Biggest surprises from NFL Championship Round

Biggest surprises from NFL Championship Round


Biggest surprises from NFL Championship Round

If you like close football games, then the conference championship round of the 2016 NFL playoffs wasn’t for you.

The Falcons routed the Packers 44-21 in the NFC championship game at Atlanta and the Patriots pounded the Steelers 36-17 in the AFC championship game at New England.

The Falcons and Patriots could make up for the boredom with a shootout Super Bowl in two weeks at Houston.

There wasn’t a lot of suspense Sunday, but there were a few surprises.

Chris Hogan’s career day

Patriots wide receiver Chris Hogan entered Sunday’s game with at least four catches in three straight games.

He had that many in the first quarter on Sunday and matched his career high in a game with seven receptions in the first half. Hogan ended up with nine receptions for 180 yards and two touchdowns, all career highs. His 180 yards was a Patriots single-game postseason record.

What made Hogan’s performance even harder to believe was the fact that the Steelers left him uncovered so many times. On his 16-yard touchdown catch that increased the Patriots’ lead to 10-0 in the first quarter, the closest Steeler to Hogan in the end zone might as well have been in Providence.

Earlier in that drive, the Patriots completely changed their formation before the snap, and Tom Brady threw a 26-yard pass to Hogan that moved the ball to the Steelers’ 31.

Hogan’s other touchdown catch went for 34 yards in the second quarter, giving the Patriots a 17-6 lead.

Patriots repeating history against Steelers

The Steelers’ inability to beat Tom Brady in New England was a popular storyline going into the AFC championship game.

They’re now 2-10 against him, 0-5 at Gillette Stadium.

Not only did the Steelers lose to Brady again, but the way the Patriots won was eerily similar to some of Brady’s wins over the Steelers in the past.

Certain elements of Patriots wins over the Steelers have become as predictable as Kenny dying in “South Park” episodes.

On Brady’s second touchdown pass, a 34-yard connection to Chris Hogan, Brady handed the ball off to Dion Lewis and Lewis flipped the ball back to him on a flea-flicker. Brady got Steelers safety Mike Mitchell to bite, and Hogan zoomed past him for the touchdown and a 17-6 Patriots lead in the second quarter.

That play carried on a tradition of Brady fooling Steelers safeties in big games. In the 2004 AFC championship game at Pittsburgh, he got Troy Polamalu to clamp down on underneath routes while Deion Branch broke free for a 60-yard touchdown catch and a 10-0 Patriots lead. New England won that game 41-27 and went on to win its third Super Bowl.

In a 2007 regular-season game at Gillette Stadium, Brady twice burned safety Anthony Smith for touchdowns in a 34-13 Patriots win. Smith was targeted because that week he guaranteed a win over the unbeaten Patriots.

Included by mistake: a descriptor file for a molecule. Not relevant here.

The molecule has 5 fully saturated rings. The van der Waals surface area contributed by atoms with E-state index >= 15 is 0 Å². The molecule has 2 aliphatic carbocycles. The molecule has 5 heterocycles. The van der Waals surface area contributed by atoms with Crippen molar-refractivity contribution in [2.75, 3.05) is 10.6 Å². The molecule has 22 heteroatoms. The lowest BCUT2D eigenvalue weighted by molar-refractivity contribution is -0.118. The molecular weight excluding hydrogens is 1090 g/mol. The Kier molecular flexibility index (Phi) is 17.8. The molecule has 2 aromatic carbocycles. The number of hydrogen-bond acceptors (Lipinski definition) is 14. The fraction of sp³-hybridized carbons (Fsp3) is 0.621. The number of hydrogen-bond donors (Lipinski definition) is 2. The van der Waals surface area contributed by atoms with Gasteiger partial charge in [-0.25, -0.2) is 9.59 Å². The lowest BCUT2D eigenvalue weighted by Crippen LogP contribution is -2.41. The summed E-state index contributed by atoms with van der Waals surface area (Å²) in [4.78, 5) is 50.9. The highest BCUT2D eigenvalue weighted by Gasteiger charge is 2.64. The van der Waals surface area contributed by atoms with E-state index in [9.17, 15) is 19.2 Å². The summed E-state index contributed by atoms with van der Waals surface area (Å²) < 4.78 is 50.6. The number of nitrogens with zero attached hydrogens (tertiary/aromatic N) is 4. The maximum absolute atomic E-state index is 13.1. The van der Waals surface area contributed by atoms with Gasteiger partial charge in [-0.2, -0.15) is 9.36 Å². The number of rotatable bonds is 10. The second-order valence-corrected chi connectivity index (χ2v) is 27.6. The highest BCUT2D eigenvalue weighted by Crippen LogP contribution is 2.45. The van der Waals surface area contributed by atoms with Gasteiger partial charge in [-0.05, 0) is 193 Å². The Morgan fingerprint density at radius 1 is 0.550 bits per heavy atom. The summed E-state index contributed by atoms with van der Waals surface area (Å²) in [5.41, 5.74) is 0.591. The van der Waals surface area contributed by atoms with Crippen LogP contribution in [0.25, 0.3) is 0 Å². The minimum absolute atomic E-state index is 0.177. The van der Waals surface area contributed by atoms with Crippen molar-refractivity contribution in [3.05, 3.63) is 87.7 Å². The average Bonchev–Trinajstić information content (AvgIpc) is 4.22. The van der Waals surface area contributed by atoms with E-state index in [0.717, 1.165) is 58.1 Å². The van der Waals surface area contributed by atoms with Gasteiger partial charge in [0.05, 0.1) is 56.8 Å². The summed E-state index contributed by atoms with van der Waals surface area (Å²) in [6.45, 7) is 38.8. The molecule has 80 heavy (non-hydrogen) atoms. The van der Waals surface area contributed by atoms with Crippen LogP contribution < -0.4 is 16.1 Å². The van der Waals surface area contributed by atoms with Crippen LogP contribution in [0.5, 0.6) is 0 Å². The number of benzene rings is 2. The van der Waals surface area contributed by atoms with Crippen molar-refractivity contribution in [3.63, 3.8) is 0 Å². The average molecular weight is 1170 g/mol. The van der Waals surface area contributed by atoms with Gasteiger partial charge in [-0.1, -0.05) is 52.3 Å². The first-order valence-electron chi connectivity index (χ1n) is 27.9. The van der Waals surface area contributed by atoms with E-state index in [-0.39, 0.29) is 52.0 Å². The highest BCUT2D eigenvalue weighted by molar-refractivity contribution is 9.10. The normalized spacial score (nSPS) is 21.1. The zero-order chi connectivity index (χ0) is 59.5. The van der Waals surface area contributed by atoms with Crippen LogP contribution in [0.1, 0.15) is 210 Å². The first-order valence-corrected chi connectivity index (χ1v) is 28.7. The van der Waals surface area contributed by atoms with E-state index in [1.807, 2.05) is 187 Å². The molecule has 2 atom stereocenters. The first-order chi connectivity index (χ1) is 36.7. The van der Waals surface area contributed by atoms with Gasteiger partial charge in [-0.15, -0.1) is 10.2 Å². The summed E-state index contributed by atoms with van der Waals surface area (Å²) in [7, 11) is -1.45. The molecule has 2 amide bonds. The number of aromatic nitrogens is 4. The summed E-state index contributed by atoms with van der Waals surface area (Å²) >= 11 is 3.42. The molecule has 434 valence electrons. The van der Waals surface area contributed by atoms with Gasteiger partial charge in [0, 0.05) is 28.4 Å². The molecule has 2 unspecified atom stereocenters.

Late in the third quarter on Sunday, LeGarrette Blount gained 18 yards on a run, dragging at least a half-dozen Steelers defenders with him to the 1-yard line. Blount took it in for a touchdown and a 27-9 Patriots lead on the next play.

Blount’s 18-yard gain was reminiscent of a 10-yard run by Laurence Maroney early in that 2007 game. Maroney pushed a gang of Steelers defenders and set the tone for the game.

Sunday’s victory also featured a goal-line stand by the Patriots. Late in the second quarter, Ben Roethlisberger’s 19-yard touchdown pass to Jesse James was reversed, and the Steelers had a first-and-goal at the half-yard line. But DeAngelo Williams, replacing an injured Le’Veon Bell, lost one yard. Then he lost three yards. Then Roethlisberger threw an incomplete pass to Eli Rogers and the Steelers settled for a field goal to make the score 17-9 at halftime.

In the 2007 game, the Steelers trailed 31-13 in the fourth quarter and had a third-and-goal from the 1. A pass to Santonio Holmes fell incomplete and Hines Ward was stopped on an end around, and the Patriots cruised from there.

Nine years later, Steelers fans can once again say “Oh my God, they killed the Steelers’ season.”

Chris Boswell missing an extra point

Apparently Chris Boswell forgot how to kick extra points.

He didn’t have to attempt any last week because the Steelers didn’t score any touchdowns. He made six field goals and scored all the Steelers’ points in their 18-16 divisional-round win over the Chiefs.

At least the Steelers scored touchdowns on Sunday, but Boswell missed the first extra point that he tried in two weeks. DeAngelo Williams ran for a 5-yard touchdown to narrow the Steelers’ deficit to 10-6 early in the second quarter, and Boswell’s kick was wide left.